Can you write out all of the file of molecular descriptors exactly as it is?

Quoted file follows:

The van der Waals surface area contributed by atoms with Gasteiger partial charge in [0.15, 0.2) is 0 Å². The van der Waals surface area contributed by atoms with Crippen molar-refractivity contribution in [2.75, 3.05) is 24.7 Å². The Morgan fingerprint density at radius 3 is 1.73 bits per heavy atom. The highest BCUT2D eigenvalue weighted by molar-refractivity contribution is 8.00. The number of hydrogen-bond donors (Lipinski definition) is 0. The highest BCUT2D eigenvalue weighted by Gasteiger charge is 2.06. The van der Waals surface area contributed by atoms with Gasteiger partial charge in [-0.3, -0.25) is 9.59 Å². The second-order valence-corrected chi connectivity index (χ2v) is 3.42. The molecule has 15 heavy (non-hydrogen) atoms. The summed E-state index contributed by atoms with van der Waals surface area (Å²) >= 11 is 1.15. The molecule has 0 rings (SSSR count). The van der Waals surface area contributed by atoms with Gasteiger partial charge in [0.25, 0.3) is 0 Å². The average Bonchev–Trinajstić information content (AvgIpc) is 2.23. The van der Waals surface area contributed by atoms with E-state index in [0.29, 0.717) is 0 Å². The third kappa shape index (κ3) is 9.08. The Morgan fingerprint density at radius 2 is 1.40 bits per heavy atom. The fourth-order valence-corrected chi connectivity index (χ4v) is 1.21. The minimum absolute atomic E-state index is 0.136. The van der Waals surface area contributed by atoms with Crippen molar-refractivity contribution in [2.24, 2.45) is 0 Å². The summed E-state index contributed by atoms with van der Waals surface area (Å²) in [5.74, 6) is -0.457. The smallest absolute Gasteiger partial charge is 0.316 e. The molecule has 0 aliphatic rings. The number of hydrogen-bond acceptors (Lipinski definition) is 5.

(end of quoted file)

The van der Waals surface area contributed by atoms with Gasteiger partial charge in [0.15, 0.2) is 0 Å². The van der Waals surface area contributed by atoms with Crippen molar-refractivity contribution in [2.75, 3.05) is 24.7 Å². The Morgan fingerprint density at radius 3 is 1.73 bits per heavy atom. The highest BCUT2D eigenvalue weighted by molar-refractivity contribution is 8.00. The number of hydrogen-bond donors (Lipinski definition) is 0. The highest BCUT2D eigenvalue weighted by Gasteiger charge is 2.06. The van der Waals surface area contributed by atoms with Gasteiger partial charge in [-0.3, -0.25) is 9.59 Å². The second-order valence-corrected chi connectivity index (χ2v) is 3.42. The molecule has 15 heavy (non-hydrogen) atoms. The summed E-state index contributed by atoms with van der Waals surface area (Å²) >= 11 is 1.15. The molecule has 0 rings (SSSR count). The van der Waals surface area contributed by atoms with Gasteiger partial charge in [0.25, 0.3) is 0 Å². The average Bonchev–Trinajstić information content (AvgIpc) is 2.23. The van der Waals surface area contributed by atoms with E-state index in [0.29, 0.717) is 0 Å². The third kappa shape index (κ3) is 9.08. The Morgan fingerprint density at radius 2 is 1.40 bits per heavy atom. The fourth-order valence-corrected chi connectivity index (χ4v) is 1.21. The minimum absolute atomic E-state index is 0.136. The van der Waals surface area contributed by atoms with Crippen molar-refractivity contribution in [2.24, 2.45) is 0 Å². The summed E-state index contributed by atoms with van der Waals surface area (Å²) in [5.74, 6) is -0.457. The smallest absolute Gasteiger partial charge is 0.316 e. The molecule has 0 aliphatic rings. The number of hydrogen-bond acceptors (Lipinski definition) is 5.